Spiritual catharsis is beautiful and unpredictable. Spirituality is not bound by practical parameters. It is a fluid emotional experience. Belief systems can be applied to any subject matter within the mind of a believer, and in times of adversity, this kind of catharsis can be emotionally disorienting. I want to take the next few steps of the interaction with care. I ask a seemingly banal question considering the depth of emotion she is engulfed in, “Where are you from?” I’m hoping to help her align these powerful feelings with a real, grounded narrative. If she has just ascended to the heights of heavenly bliss, it seems reasonable to drop a GPS pin on her hometown, to help guide her back to our shared, earthly location. Her eyes shift to me and she takes a moment to collect her thoughts. “West Virginia. I lived there for most of my life.” I ask her more about her home and her family. She tells me about her siblings and her children. Her thoughts start to merge with her emotions – I imagine synapses flickering on like fluorescent tubes in a giant warehouse, illuminating a vast inventory of sensory memory. Within this sterile room, we are constructing a sacred space that allows the patient to move beyond the restraining leash of chemotherapy tubing hanging from a hook above her head. She’s running through the fields as a child. Her father is playing old country records in the family room while her mother tends a garden. She is simultaneously here with me telling these stories that were lying dormant, recalling them to life. We have reached a beautiful place somewhere between a promised land and her hometown and I think it might be time for another song. “Almost heaven, West Virginia/ Blue Ridge Mountains Shenandoah River/ Life is old there, older than the trees/ younger than the mountains and blowing like a breeze/ Country road, take me home.” She’s in reverie again, only this time she’s singing and smiling, gazing out over the prairie.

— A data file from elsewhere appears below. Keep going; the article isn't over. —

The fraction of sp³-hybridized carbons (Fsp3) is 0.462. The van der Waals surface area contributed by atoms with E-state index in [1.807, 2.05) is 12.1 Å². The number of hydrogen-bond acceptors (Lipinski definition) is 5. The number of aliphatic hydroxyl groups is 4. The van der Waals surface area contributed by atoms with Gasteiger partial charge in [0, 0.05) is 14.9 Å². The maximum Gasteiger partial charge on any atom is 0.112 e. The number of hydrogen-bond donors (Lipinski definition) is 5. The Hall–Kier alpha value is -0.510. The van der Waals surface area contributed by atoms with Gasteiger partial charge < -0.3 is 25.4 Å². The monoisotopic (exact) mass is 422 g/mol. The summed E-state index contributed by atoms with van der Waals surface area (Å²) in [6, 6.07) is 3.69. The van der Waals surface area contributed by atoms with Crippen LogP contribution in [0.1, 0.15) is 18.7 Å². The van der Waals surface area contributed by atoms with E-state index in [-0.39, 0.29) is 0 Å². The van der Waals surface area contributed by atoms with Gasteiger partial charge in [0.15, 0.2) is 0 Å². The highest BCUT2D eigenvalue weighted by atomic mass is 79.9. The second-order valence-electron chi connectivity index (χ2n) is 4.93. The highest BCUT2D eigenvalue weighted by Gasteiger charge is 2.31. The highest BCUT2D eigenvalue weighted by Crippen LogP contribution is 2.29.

This song prompts even more stories, and as I listen, I quietly compile a playlist of songs to correspond with each one. She tells me about her life in High Springs, Florida – the work and health complications that led to the decision to move to the south, the gradual shift from her initial hesitation to a deep appreciation for the natural beauty of the springs, beaches and wildlife. She says it just took a little bit of time to look around and notice the things that were right in front of her every day. That it was a matter of perspective. She’s tired from the talking and asks me to play another spiritual song. I suggest one called “This is My Father’s World”. She has never heard it before, but she’s open to something new. It is a hymn more commonly associated with the Presbyterian tradition and she’s a Baptist. These hymns tend to be very poetic and liturgical in their musicality. I tell her I like the song because it puts me in a meditative frame of mind. Each stanza focuses on a different little piece of planetary life and paints every part of this beautiful world as one great creation whose life pattern drives them perpetually to their source. “This is my father’s world/ the birds their carols raise/ the morning light/ the lily white/ declare their maker’s praise/ this is my father’s world/ he shines in all that’s fair/ in rustling grass I hear him pass/ he speaks to me everywhere.” She tilts her head back into her pillow with a contented smile and drifts off to sleep. I slow the chord progression and rest here in an arpeggio lullaby, marveling at the innocence of this moment, wondering when was the last time anyone sang her to sleep.
In a few moments I’ll say a silent goodbye and leave her to rest. The heavy rain cloud is upon us now and fills the room with an evening hue. She is bathed in a serene, blue haze, baptized and peaceful.